DataStax, provider of an enterprise version of the Apache Cassandra distributed database, has partnered with Azul Systems, provider of the Zing Java virtual machine (JVM). The partnership allows DataStax to provide its customers with a combined technology platform on which to build low-latency data management solutions for applications that require increasing amounts of in-memory data such as fraud detection.
The companies have worked together for several years and have formalised their arrangements in a partnership by naming Zing as a certified JVM for DataStax Enterprise, assuring DataStax users of ongoing development of the DataStax Enterprise and Azul Zing technology stack. Using Zing as the JVM for real-time Cassandra deployments allows the distributed database to operate more consistently as Zing eliminates response time delays that can be caused by JVM garbage collection pauses. It also allows each Cassandra node to use up to 1 Terabyte of in-memory data while still delivering response times below 20 milliseconds.
Gil Tene, chief technology officer and co-founder of Azul, says: “We are at the intersection of financial services and big data. We are seeing a significant increase in the number of people looking at moving big data processing from batch to embedding it in business processes, perhaps to get answers to questions in seconds or to ensure up-to-date analytics for trading. Cassandra works at appropriate latencies for these types of things, and using Zing with Cassandra provides consistency that is not available elsewhere. This combination is fast all the time, not just fast.”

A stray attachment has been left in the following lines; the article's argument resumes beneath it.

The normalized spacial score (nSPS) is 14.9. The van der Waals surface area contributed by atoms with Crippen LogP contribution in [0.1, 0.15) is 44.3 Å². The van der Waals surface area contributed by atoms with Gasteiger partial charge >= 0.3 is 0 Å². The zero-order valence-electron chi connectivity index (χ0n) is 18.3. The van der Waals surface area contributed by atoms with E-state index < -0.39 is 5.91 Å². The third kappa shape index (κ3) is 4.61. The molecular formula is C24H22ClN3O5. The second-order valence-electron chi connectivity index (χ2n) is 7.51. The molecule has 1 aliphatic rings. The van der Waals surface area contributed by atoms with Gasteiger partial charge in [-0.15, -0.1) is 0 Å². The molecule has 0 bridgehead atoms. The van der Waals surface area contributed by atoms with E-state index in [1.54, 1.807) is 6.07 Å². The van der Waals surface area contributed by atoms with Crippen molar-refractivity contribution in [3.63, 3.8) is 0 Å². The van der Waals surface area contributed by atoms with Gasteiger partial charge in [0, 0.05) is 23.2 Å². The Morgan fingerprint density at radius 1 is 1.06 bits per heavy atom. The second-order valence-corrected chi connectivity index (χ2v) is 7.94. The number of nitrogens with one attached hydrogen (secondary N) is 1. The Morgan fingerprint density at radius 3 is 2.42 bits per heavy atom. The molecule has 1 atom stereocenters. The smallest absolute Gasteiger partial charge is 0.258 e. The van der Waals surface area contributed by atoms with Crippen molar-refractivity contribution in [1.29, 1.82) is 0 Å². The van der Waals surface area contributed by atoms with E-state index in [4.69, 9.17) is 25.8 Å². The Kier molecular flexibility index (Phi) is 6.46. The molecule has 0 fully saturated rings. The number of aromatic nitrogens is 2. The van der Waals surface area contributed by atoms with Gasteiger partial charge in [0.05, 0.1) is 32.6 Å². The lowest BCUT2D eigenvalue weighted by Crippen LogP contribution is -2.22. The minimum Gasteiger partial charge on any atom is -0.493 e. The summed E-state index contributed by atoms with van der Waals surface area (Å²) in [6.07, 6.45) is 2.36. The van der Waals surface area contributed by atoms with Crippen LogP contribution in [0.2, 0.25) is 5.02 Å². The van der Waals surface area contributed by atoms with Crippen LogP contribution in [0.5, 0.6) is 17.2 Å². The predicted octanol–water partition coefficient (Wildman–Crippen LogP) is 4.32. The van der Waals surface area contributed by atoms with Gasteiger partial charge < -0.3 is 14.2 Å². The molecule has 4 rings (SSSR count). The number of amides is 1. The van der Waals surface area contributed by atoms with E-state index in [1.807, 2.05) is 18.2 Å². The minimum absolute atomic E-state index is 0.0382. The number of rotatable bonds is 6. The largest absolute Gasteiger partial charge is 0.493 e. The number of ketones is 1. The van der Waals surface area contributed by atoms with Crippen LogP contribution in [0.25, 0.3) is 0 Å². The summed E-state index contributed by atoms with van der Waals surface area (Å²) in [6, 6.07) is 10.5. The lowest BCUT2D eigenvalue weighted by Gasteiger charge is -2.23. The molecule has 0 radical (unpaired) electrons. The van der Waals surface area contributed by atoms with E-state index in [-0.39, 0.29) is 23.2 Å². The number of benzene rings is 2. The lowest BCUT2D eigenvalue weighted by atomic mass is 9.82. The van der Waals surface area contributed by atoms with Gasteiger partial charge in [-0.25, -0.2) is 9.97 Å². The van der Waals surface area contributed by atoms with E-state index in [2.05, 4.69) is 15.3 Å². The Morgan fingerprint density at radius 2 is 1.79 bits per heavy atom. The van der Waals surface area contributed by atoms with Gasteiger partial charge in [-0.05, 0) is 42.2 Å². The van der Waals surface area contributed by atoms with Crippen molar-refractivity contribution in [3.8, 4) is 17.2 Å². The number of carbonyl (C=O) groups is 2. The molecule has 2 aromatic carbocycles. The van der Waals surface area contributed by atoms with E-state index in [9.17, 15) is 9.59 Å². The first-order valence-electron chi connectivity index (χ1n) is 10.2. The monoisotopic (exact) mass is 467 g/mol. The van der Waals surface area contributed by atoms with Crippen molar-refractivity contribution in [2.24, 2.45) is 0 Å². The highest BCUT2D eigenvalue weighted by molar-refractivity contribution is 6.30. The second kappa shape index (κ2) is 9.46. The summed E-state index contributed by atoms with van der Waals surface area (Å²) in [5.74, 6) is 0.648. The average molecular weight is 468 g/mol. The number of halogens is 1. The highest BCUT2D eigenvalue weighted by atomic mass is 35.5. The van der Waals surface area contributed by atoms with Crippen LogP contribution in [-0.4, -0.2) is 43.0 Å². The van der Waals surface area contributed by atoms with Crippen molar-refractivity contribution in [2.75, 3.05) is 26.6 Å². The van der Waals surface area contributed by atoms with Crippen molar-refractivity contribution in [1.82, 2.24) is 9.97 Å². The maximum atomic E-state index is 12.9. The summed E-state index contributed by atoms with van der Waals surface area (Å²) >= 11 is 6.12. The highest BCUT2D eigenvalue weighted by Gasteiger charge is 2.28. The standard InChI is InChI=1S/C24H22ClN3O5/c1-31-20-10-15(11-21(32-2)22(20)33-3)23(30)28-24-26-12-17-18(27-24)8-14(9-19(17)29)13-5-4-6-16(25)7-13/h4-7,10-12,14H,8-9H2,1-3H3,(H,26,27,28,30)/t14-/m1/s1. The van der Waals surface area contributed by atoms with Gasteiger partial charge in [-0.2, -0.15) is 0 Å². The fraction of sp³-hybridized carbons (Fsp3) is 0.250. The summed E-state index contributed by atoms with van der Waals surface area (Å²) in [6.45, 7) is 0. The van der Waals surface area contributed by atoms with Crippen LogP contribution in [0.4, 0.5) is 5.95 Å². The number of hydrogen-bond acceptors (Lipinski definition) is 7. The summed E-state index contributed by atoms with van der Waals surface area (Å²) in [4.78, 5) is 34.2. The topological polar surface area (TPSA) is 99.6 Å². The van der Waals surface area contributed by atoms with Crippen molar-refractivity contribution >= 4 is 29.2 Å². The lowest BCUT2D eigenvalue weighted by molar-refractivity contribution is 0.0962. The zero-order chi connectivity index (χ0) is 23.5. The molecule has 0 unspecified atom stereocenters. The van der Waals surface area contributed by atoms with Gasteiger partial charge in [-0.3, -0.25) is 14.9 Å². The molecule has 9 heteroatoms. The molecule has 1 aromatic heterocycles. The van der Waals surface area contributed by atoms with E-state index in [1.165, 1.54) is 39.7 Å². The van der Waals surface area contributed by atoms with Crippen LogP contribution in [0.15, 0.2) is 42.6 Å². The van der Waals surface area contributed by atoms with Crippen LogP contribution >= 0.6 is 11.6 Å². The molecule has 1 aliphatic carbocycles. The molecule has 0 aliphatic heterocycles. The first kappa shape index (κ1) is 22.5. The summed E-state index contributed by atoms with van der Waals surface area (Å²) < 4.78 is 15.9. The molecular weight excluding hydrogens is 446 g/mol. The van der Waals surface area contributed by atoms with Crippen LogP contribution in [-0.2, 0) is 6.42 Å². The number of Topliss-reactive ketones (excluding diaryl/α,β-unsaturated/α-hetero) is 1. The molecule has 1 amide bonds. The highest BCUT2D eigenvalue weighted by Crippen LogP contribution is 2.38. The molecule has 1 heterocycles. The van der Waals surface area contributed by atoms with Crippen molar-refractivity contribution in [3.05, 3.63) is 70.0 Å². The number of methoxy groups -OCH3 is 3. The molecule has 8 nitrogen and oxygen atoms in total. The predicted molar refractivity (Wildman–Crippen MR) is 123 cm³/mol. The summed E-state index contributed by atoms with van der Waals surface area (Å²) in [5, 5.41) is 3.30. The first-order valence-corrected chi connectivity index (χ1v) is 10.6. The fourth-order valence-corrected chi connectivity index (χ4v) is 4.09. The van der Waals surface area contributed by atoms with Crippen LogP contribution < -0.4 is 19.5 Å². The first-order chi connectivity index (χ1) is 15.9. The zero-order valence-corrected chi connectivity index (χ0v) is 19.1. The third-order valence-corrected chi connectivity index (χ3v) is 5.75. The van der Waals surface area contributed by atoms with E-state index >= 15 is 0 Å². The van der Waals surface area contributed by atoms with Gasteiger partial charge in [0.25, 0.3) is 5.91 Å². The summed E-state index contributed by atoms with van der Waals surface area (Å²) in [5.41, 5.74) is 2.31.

Matt Rollender, vice president of infrastructure and ecosystem development at DataStax, adds: “DataStax is the distributed database management solution of choice for enterprises. With our partners we offer innovative solutions that complement our technology. We are pushing the envelope with Azul by delivering an incredible boost in performance.”
The partnership between DataStax and Azul is the latter’s first with a commercial provider of Cassandra, although it expects to make more ties as alternative enterprise versions of the open source software emerge. It continues to work with companies using the free, open source version of Cassandra.